Banks and broadband providers failing rural communities

14 January 2008 / by Verity G
Those living in rural Britain are being subjected to 'financial isolation' with only one in eight banks or building societies based in the countryside according to an official survey while fewer than five per cent of homes in the countryside have access to over 4 Mb/s broadband width.

The study, entitled 'State of the Countryside report 2007', published by the Commission for Rural Communities (CRC) has revealed that fewer than ten per cent of the nation's cashpoints are found in country locations.

According to the report, around a fifth of the population lives outside towns and cities in so-called 'financial services deserts’ – areas without a Post Office within 2 km (1.25 miles), or a bank, building society or cashpoint within 4 km (2.5 miles).

The research revealed that nearly 300,000 people in rural areas do not even have a savings account, while more than 22 per cent are actually living below the poverty line and have restricted access to financial services such as banks.

In addition, cash points are few and far between and just under half of those available are free to use, compared to 60 per cent in urban areas. And despite a number of Government and local authority initiatives aimed at improving internet connection for rural households, downstream internet bandwidth of over 4Mb/s is only available to 4.3 per cent of households in villages, hamlets and isolated dwellings compare to 30 per cent of households in urban areas.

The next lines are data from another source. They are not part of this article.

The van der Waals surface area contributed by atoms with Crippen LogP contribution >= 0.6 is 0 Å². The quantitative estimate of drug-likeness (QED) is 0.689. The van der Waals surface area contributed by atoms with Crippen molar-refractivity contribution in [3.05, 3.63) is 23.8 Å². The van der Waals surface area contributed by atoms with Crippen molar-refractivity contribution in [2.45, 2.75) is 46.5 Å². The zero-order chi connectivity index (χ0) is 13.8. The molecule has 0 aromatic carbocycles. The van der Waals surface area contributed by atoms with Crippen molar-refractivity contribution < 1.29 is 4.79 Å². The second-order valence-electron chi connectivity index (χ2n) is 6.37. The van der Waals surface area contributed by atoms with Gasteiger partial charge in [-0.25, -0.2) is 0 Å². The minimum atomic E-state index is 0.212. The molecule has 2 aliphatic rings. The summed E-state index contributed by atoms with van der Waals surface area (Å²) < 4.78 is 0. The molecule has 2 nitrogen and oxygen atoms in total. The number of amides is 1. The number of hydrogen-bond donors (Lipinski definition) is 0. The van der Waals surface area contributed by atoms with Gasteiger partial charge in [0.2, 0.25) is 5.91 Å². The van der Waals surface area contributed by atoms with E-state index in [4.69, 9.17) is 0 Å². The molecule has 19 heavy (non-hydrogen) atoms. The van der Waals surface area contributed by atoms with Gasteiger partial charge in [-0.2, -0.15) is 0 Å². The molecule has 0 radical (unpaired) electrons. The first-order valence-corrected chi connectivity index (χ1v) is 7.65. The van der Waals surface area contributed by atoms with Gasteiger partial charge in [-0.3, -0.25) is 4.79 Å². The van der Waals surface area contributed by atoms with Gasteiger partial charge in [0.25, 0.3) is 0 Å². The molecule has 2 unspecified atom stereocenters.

Graham Russell, Director of Practice at the CRC, comments: "In terms of access to financial services, no one should be disadvantaged by where they live. We are now calling on the private sector to engage more extensively with rural communities and support and encourage future initiatives and the Government to help promote the value of community-based initiatives.

"We are also calling on communities themselves to come forward with examples of successful locally-developed solutions so these can be shared more widely."

However, those who feel they are being neglected by their banks need not worry. The number of people choosing to use internet banking has been rising steadily with the latest figures from APACS showing that there are currently 15.7 million people who regularly use the internet to access their current, savings and credit card accounts.

The report backs a new campaign by the CRC launched yesterday which aims to improve access to and increase the number of financial services for people living in rural areas. Already, the British Bankers' Association has promised to develop plans for better financial services in rural areas, such as mobile banks and more cash dispensers.

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